You need tickets for both. Tickets are free, but they are also in limited supply.
Visit my pages for each holiday, with instructions for booking. You cannot go wrong requesting tickets 6 months in advance.
What to do if you can't get tickets to Vatican Christmas or Easter masses?
You can try to go there anyway. Sometimes people have extra tickets, and give them away to people walking by, and you could just get lucky. You can try to ask at the bronze doors where the Swiss Guard stand. That's a long shot but you never know.
You can go to Saint Peter's Basilica and plan to be outside. This is less enjoyable when it's Christmas, as Christmas Mass is held inside the basilica and it's cold outside. But at Easter, you can stand far back and still get a glimpse of the Pope on the jumbotrons.
You could try for other papal masses around the holidays. You could try for mass on Christmas Day, or on at Easter on Holy Thursday, Friday, Saturday, or Monday.
On both Christmas Day and Easter Sunday, the Pope addresses the crowds in Saint Peter's Square after mass, at noon. This address is free and open to everyone. It's called Urbi et Orbi, and is a short speech, usually only in Italian, lasting about 15 minutes.
There are so many other churches in Rome where you can attend these special holiday masses, without, of course, seeing the Pope. One such church is the Pantheon. Space will be limited so come early!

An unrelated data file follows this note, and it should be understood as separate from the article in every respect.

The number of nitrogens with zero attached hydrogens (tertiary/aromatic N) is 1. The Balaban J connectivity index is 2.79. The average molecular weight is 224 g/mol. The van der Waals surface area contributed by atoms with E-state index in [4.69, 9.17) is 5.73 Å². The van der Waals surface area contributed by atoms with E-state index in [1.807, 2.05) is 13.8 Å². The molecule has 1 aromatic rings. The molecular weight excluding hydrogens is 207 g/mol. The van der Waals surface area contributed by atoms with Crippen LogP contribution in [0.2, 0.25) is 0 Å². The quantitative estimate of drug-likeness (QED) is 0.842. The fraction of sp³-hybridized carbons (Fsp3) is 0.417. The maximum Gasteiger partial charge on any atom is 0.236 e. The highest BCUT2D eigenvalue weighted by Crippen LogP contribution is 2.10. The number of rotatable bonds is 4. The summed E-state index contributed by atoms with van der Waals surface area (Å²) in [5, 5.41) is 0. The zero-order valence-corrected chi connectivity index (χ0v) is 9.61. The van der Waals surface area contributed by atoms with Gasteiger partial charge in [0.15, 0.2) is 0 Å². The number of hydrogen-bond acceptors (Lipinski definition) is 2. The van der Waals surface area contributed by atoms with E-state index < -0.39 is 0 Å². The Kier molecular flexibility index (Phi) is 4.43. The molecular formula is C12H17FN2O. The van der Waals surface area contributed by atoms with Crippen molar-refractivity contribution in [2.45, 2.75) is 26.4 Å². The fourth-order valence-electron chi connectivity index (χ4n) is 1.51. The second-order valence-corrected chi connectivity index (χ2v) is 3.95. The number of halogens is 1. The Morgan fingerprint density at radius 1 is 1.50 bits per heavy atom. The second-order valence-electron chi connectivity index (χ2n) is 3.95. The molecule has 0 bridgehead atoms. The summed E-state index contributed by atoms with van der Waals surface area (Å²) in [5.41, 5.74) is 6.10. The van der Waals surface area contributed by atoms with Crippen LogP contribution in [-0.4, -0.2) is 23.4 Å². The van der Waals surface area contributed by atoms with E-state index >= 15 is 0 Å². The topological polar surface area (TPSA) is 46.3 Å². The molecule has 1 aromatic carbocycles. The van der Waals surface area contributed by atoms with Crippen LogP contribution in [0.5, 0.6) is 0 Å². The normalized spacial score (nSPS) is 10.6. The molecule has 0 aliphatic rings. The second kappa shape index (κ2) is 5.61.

St Peter’s tomb - the Necropolis under St. Peter’s Basilica in Vatican City
A visit to St. Peter's tomb, also called scavi (excavations) is a fascinating archeological tour, showing us a glimpse of how the Ancient Romans buried their dead.
It is also one of the most sought-after, and difficult to get, reservations in Rome.
A visit to the Vatican Necropolis to see St. Peter's tomb is one of the most difficult reservations to get in Rome. Photo - Fabbrica di San Pietro
When youvisit the Vatican Necropolis(city of the dead, or burial grounds), deep underneath Saint Peter's basilica, you will also see the site where St. Peter is said to be buried.
The site is delicate, so they only allow 12 people on each tour, and a maximum 250 people in the excavations per day. And the tours do not go every day. So as you can imagine, especially as we get into high season months, from March - November, you will have to really plan ahead to visit this amazing site.
What to do if you can't get tickets to Saint Peter's tomb?
You can try booking through a ticket agency. It's more expensive than booking directly through the Scavi office, but it's a little easier, and, you have a chance to get tickets if the Scavi office is sold out.
You can visit other parts of the Vatican, and when you are in Saint Peter's basilica, you can head down into the tombs just below the main church. This is NOT the same as visiting Saint Peter's tomb, but you can see where many other popes are buried, and you will at least be IN the place where St. Peter is said to be buried. This is free and part of a visit to St. Peter's basilica.
If you want to enjoy an exclusive after-hours visit to the Sistine Chapel, you need to book in advance in Rome by several weeks if not months.
This very special thing to do does not come cheaply.
But in my experience, it sells out FAST, precisely because it's so exclusive. So if you want to to partake, you need to book as far in advance as you can.
What to do if you can't get tickets to an exclusive after-hours visit to the Sistine Chapel?